Updated: Mon, Aug 12, 2013, 9:38 am
Uploaded: Fri, Aug 9, 2013, 3:20 pm
Maybell opponents accuse city of 'fraud'
Critics of proposed housing development scrutinize developer's and city's applications
When Palo Alto officials agreed Thursday to send a controversial housing development on Maybell Avenue to a November vote, they urged both sides to stick to the facts and to be respectful of one another.
Judging by the comments made by project opponents at Thursday's meeting, that request may be a bit much to ask.
Shortly before the council voted unanimously to schedule an election for this November, one speaker after another levied accusations of fraud against City Council and Palo Alto Housing Corporation, the nonprofit behind 567 Maybell Ave. Two charges were repeatedly brought up during the meeting. First, the city was premature in reporting to the state Tax Credit Allocation Commitee that the Maybell project has received a needed zone change. Second, the city had repeatedly reported that it had loaned $5.8 million to the Housing Corporation for purchase of the 2.4-acre site. Yet a June 18 letter from city planner Tim Wong to the Housing Corporation states that the council "has approved a funding commitment totaling $7,320,2000" for the development, which includes a 60-unit complex for low-income seniors and 12 single-family homes.
The rhetoric over these two issues became heated, with numerous speakers calling for the council to correct these errors and not proceed with an election this year. Many urged the council to delay the election until November 2014, in order to clear up these perceived discrepancy. Among them was Tim Gray, former City Council candidate and treasurer of a new group, Palo Altans to Preserve Neighborhood zoning.
"This is a fraudulent information that the developer has represented to the state Tax Credit Allocation Committee and failure to immediately correct it with a written correction will make you all co-conspirators to a fraudulent act," Gray said.
Jennifer Fryhling, an opponent of the Maybell proposal spoke for a group of 10 people, and claimed that Palo Alto Housing Corporation is "under penalty of perjury" for representing to the tax committee that the zoning had gone through before the change became effective.
The council voted unanimously on June 17 to rezone the site to "planned community," which allows greater density at the site. That change, however, did not become final until a formal "second reading," which occurred on June 28. The letter from Wong to the tax committee, which states that the project will be located in a PC zone, is dated on June 26.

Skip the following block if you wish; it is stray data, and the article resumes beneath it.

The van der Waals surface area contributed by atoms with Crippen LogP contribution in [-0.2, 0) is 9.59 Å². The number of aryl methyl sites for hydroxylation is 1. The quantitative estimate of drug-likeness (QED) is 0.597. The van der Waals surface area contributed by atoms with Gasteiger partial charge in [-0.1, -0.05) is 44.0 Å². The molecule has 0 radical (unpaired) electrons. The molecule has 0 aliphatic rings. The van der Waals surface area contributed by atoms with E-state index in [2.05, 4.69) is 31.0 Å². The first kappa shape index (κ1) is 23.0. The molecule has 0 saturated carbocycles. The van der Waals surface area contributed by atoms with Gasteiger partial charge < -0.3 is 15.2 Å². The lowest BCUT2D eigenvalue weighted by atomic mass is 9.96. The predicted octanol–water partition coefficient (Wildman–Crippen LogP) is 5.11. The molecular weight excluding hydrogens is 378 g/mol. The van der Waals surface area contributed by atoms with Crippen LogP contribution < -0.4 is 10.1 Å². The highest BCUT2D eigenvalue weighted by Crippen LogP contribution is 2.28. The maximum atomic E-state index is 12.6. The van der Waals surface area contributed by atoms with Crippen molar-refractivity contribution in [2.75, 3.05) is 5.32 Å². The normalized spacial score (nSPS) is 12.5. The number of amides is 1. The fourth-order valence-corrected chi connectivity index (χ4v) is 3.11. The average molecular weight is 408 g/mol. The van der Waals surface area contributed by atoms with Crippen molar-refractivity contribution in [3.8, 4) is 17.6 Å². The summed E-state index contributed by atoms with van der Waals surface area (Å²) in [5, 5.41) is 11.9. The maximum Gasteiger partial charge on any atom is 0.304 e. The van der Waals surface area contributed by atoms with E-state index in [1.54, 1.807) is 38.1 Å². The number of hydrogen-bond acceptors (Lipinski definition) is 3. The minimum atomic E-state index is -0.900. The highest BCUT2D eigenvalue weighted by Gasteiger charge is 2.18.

For opponents, this letter was premature. For the Housing Corporation, the rhetoric from project opponents was much ado about nothing. Accusation from opponents, "simply aren't true," said Candice Gonzalez, the agency's executive director. In an interview with the Weekly, Gonzalez said the Housing Corporation had a July 3 deadline to submit its verification of zoning to the tax credit committee. It submitted the application in late June, after the council unanimously approved the change. The application, Gonzalez told the Weekly, was "completely honest."
The fact that the "second reading" hadn't yet happened didn't change anything, she said. The Housing Corporation was obligated to submit a second application to the state committee within 30 days, stating whether anything had changed with the zone change. Had the project not been cleared on the second reading, the Housing Corporation would've reported that on the supplemental application, consistent with the process. In this case, the approval cleared the second reading with no complications.
Gonzalez pointed to the complexity of putting together an application and said everything in the Housing Corporations's application was "above board and honest."
"Unless you're in the industry, picking out bits and pieces doesn't give you the full picture or understanding of how to put the application together," Gonzalez said.
She attributed the perceived discrepancy over the city's financial contributions to the project to the different funding sources. The city approved a $5.8 million loan to the Housing Corporation for the purchase of the orchard site. But the approval also requires the private developer who would be building the 12 homes to contribute an "in lieu fee" to the city for affordable housing. That fee was added to the sum, even though it would come from the developer
"The $1.5 million that is dedicated to the project that was part of the condition of approval," Gonzalez said.
The accusations from project opponents gained little traction with the council. Only Greg Schmid asked staff for a response to these claims. Senior Assistant City Attorney Cara Silver said the tax committee is "well aware that the zoning did not go into effect right away" and aware that there are two referenda now challenging the project. The city's planning department had been in contact with the tax committee throughout the process and had given the committee an update as recently as Thursday.
That explanation appeared to satisfy the council, which voted minutes later to proceed with an election in November. Numerous council members urged the two sides to stick to the facts and respect each other's points of view, whoever prevails in November.
"My plea to the people involved in these campaigns and who've already been making statements is that you make informed statements," Councilwoman Karen Holman said. "That you make statements that are informed and accurate. That we be respectful of each other and respectful of the democratic process and the people's rights to have their own views."
Posted by PAcitizens,
a resident of Green Acres
on Aug 11, 2013 at 11:18 pm
PAcitizens is a registered user.